Soundscape with voice-hearers
What is it like to hear voices? For those who are not voice-hearers it could be hard to imagine what it is like to hear voices, so the soundscape explores this experience. We are interested in whether listening to sounds may be a therapeutic strategy for voice-hearers who are distressed by their voices.
There have been a number of projects in secure hospitals in recent years where sound has been used very effectively to help voice-hearers find some relief from their symptoms. Sound therapists have used gongs, drums, singing bowls, voice and tuning forks in one-to-one treatment settings to deliver bespoke sessions, tailored to the needs of the individual. We have found that regular, weekly sessions can have a significant impact on the debilitating effects of intrusive voices and that many people develop inner strength and enhanced self esteem as a result of exposure to therapeutic sound. More research into this phenomenon is recommended so that a greater number of people might have access to this form of therapy.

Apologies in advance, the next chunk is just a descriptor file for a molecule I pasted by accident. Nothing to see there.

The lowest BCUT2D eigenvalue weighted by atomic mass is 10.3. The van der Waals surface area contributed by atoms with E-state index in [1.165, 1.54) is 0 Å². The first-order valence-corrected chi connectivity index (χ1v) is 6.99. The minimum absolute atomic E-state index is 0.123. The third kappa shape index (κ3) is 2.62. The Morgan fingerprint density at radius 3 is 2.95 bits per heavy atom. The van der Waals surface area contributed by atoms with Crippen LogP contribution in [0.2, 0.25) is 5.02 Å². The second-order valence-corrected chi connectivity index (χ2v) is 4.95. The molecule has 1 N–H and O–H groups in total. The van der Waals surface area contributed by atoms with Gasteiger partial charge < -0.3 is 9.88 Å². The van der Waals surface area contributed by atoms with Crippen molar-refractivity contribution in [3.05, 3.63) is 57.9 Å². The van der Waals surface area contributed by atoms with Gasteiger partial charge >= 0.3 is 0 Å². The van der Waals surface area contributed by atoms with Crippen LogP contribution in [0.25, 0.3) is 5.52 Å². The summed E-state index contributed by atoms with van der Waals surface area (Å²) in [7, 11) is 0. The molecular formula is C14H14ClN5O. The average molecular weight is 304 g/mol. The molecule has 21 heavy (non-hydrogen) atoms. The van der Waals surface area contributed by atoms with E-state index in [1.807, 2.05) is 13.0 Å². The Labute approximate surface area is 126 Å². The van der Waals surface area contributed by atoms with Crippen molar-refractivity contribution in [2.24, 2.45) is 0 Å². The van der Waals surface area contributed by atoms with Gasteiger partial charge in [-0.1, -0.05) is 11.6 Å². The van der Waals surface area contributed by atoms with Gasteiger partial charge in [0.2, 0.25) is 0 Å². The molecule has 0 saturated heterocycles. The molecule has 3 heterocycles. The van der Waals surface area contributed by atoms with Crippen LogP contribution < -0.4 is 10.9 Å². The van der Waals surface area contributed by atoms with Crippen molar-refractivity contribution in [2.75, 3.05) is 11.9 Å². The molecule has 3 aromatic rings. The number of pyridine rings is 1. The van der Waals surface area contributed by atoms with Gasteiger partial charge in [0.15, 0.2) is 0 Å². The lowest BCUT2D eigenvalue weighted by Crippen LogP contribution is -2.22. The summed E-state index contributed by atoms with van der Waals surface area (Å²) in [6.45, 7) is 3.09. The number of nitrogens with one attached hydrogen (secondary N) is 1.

To learn more about the use of sounds as a therapeutic strategy you can listen to the Soundscape with voice-hearers podcast:
Listen to ‘Soundscape for voice hearers’
Collaborators for ‘Soundscape with voice-hearers’.
Dr Roz Austin, PhD, who is a health researcher, and Co-Lead of the Educational Voice-hearing Network in Oxford; Jane Ford, MA, BVA, AOTOS, BAST, ABRSM who is a singing teacher, choral director and professional sound therapist; and Dr Tony Sellors, PhD, who is a Senior Producer at Radio 3, BBC.
We would like to thank the voice-hearers who took part in the Soundscape. We are grateful for generous funding from the Laces Trust, and from all those who made donations for this project via Crowdfunding.